Vick Ballard and Charles Mitchell took very different roads to get where they are now and each did it in with a unique style.
As of Tuesday, the two seniors are the captains of the Mississippi State football team for 2011.
The players voted them into the spots, and head coach Dan Mullen said it is one thing they have in common that got them there.
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"You'd have a hard time finding two harder workers than Charles Mitchell and Vick Ballard," Mullen said.
That may be where the similarities end, though.
Ballard, a running back, spent his whole career being overlooked. He had no SEC offers out of high school, so he went to Mississippi Gulf Coast Community College. There, Ballard became an All-American running back. That performance was only enough to earn him one SEC offer, but luckily for Ballard, one was all he needed. In his first season at MSU, the tailback set a school-record with 19 rushing touchdowns and took the SEC by storm.
Mitchell, a safety, has a bit of a different story. The Clarksdale, Miss., native was the Gatorade player of the Year in Mississippi as a senior in high school. He was named to the Clarion-Ledger Dandy Dozen. He played in the Mississippi-Alabama All-Star game. Mitchell earned scholarship offers from such historic programs as Nebraska, Michigan and Alabama, in addition to the two big in-state schools, MSU and Ole Miss. He was anything but overlooked.
But now, Mitchell and Ballard are the leaders of their team, no matter how they got there.
Said Mullen, "Yeah, I bet people look back at that now and would like to have both of them on their team."
For Ballard, it was a quick transition. One year ago at this time, he was still wrapping his head around the offense. One year later, Ballard says he is more comfortable both as a player and a leader.
"It means a lot," Ballard said of being voted team captain. "It means the team looks up to me. It kind of makes me feel good because I've been here just a short amount of time. To be given that much respect means a lot to me."
Mitchell said one of the first things he did after being elected was to call his mama. He said his parents were always competitive and that his mother knew he would inherit that, too. Mitchell said it must just be in his blood.
"Luckily enough I work hard and try to lead the guys, try to get real, real close to the guys, and I'm thankful that they elected me and Vick as captains," Mitchell said. "It's just a great honor to be a part of it."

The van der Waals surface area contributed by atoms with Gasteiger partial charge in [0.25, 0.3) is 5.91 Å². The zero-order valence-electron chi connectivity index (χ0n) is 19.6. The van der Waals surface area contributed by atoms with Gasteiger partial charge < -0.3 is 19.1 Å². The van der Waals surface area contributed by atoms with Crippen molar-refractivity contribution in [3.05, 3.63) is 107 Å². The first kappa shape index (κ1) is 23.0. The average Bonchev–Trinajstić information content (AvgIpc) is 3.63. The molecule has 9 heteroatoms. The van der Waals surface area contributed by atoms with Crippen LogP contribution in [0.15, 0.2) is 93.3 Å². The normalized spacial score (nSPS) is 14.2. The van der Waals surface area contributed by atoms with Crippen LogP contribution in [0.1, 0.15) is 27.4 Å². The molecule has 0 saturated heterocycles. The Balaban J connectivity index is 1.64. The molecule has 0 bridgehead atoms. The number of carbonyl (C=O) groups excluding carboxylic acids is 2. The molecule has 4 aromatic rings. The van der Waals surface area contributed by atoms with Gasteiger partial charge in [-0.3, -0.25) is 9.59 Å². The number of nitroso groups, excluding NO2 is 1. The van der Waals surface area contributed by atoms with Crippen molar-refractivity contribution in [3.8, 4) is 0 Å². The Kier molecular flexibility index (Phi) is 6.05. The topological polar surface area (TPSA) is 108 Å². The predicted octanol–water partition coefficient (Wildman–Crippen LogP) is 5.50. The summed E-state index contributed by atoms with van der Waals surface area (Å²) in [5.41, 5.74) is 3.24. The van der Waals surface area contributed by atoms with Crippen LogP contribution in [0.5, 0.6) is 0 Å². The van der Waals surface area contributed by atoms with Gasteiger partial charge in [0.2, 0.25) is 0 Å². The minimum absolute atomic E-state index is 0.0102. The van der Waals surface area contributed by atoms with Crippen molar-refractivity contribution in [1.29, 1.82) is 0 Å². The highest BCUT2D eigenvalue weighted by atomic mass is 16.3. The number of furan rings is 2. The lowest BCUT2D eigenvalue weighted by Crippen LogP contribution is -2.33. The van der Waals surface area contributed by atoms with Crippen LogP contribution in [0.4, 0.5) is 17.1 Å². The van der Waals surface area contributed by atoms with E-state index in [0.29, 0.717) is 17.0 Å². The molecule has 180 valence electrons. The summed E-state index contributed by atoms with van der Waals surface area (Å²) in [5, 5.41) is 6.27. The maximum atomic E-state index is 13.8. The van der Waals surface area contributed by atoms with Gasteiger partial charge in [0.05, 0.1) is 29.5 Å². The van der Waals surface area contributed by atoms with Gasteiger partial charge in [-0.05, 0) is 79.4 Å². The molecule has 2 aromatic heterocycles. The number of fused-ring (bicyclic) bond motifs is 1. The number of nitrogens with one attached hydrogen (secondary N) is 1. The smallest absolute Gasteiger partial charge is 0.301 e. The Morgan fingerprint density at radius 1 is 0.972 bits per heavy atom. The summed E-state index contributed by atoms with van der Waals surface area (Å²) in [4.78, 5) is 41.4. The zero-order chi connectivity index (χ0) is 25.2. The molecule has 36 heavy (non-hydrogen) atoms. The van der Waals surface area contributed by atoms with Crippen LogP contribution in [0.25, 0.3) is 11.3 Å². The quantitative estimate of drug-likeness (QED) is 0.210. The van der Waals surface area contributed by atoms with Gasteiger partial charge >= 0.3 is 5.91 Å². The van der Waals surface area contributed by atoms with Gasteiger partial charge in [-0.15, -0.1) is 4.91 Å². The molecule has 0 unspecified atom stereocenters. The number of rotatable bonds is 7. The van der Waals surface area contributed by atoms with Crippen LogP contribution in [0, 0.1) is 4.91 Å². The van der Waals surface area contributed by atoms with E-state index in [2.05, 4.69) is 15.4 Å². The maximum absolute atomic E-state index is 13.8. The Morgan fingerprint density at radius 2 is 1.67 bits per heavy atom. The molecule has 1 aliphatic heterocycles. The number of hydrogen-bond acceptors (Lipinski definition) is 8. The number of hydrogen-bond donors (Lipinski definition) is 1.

Both Ballard and Mitchell acknowledge they have different styles as captains, as well.
Ballard is a quiet leader, not because he's shy, but because he is all about work and business.
"I try to lead by example," Ballard said. "But whenever I do talk, people listen. I think they just buy into whatever I say."
Running backs coach Greg Knox said that attitude is one that rubs off on the rest of his team.
"He's a worker," Knox said. "When you work around a lot of people, people notice. Our team noticed how hard he worked and they respect that and that's why he was voted captain."
Mitchell, on the other hand, is not afraid to talk, though he admits to being more reserved earlier in his career.
"I've come a long way as far as playing time and maturing and just playing time on the field," Mitchell said. "As a leader, when I first got here I was real quiet. Now I'm a lot more vocal on the field."
In an odd coincidence, this isn't Mitchell's first time to be a captain at MSU. In his freshman season, Sylvester Croom's last as head coach, the team had a different offensive, defensive and special teams captain every week based on who performed the best in the previous game.
Mitchell was named captain of special teams for one week following a strong performance against Alabama.
"That was the first time I got team captain and it was fun, then coach Mullen came around and it was all seniors," Mitchell said. "I've just been waiting for my opportunity to get another chance at it."
He got that opportunity, of course, and Mullen said it couldn't have gone to anyone better, someone he has said on multiple occasions might just be the best football player on the team.
"Just his attitude, his preparation for games, his work ethic on the practice field," Mullen said. "How he trains, practices, prepares. You watch him on film and he follows through with it. He might not be the flashiest player in the world, but when you go and look at the grades, he's always grading out. He always does his job. He's always where he's supposed to be, making the plays he's supposed to make. If we can get all our guys to play on that level, we'll be in good shape."